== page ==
It follows that, as between the Tax Commissioner and the Tax Court, no legal question is presented of the kind urged by the Commissioner. The Tax Court recognized only thirty percent of the premium as unamortizable value, not because it believed that the value based on customer prospects and the like are subject to depreciation deductions, but because it found that seventy percent of the premium represented payment for other elements of value which do not constitute good will or the like, and are therefore subject to depreciation deductions.6
In its findings of fact, the Tax Court described the elements of value associated with the premium which were here subject to depreciation:
"First, if the overall quality of the loan contracts being spread compared not with each other but with loan contracts in other loan offices, is good, the percentage of premium will be relatively higher. Second, the percentage or premium is influenced by the effective yield obtainable on the loan contracts under the laws of the State in which the loan contracts are located. Because of variations between the States in the maximum permissible interest rate, a loan contract with a given borrower in a given amount will yield a higher return in one State in comparison with another. Third, supply and demand affect the percentage or premium. If there is competition for the purchase of loan contracts, the person making the spread may increase the premium on that account in order to give better assurance of being able to complete the purchase."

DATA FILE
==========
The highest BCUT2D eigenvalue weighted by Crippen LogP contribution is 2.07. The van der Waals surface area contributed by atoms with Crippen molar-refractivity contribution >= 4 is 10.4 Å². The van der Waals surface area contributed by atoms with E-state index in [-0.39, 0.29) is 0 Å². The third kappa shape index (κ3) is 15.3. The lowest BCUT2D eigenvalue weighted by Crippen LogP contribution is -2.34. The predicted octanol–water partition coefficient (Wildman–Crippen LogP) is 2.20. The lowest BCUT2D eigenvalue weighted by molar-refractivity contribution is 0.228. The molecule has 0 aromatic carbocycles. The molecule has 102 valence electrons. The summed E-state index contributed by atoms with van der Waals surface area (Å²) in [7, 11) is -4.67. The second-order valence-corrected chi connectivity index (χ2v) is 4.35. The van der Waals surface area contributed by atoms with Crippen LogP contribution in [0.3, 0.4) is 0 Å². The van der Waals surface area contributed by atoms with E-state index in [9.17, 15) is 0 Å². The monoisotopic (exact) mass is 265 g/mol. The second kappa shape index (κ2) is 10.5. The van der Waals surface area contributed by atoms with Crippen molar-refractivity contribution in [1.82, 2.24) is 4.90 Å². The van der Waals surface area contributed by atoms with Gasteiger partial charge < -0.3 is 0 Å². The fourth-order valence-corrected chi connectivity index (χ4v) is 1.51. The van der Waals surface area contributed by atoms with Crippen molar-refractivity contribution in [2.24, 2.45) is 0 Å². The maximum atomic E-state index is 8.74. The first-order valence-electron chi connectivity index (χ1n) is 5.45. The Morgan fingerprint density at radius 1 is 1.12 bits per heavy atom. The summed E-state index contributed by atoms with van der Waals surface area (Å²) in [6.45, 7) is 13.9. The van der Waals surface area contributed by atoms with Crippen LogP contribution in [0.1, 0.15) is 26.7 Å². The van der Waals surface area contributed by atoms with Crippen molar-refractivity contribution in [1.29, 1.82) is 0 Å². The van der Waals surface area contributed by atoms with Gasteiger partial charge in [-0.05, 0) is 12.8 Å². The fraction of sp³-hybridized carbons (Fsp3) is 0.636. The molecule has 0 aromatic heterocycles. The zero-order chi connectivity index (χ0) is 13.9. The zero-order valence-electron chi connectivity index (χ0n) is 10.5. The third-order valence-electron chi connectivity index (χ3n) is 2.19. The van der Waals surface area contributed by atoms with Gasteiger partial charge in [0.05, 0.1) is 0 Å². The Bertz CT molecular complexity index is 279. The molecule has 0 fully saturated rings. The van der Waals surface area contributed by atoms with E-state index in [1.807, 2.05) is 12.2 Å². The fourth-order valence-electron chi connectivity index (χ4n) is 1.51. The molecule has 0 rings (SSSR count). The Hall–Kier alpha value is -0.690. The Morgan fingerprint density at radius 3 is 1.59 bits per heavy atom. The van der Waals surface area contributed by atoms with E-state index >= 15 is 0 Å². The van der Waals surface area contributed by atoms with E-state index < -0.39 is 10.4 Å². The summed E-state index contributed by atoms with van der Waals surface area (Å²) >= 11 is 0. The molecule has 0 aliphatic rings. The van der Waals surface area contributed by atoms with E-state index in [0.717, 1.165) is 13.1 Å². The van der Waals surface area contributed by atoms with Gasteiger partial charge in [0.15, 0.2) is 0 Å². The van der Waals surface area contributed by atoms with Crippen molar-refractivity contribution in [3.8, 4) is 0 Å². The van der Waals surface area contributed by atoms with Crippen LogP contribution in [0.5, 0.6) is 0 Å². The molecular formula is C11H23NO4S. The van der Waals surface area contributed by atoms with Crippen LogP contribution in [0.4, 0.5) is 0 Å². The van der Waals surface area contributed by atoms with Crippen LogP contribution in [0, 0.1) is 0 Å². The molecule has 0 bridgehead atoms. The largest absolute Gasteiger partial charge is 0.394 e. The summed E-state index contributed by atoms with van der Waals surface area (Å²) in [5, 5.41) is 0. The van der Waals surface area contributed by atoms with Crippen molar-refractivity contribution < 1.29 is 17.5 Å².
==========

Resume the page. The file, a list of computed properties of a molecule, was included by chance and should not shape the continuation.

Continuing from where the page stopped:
The Commissioner does not contend that these elements of value constitute good will or are otherwise unamortizable, nor as pointed out above, does he challenge any findings of fact.7 Likewise, the Commissioner has not made an evidentiary attack upon the allocation made in the Commissioner's "Ultimate Findings" as between the two categories of value, namely, thirty percent to good will and going concern value, and seventy percent to other elements of value which are subject to depreciation deductions.
The Tax Court pointed out in its opinion that neither party offered evidence in support of specific allocations. The court further stated:
"* * * by applying the principle announced in Cohan v. Commissioner, 39 F.2d 540 (C.A. 2, 1930), the record supports an appropriate allocation. After considering all of the facts established in the record relevant to such allocation, and applying our own judgment thereto, we have arrived at the allocations set forth in our ultimate findings."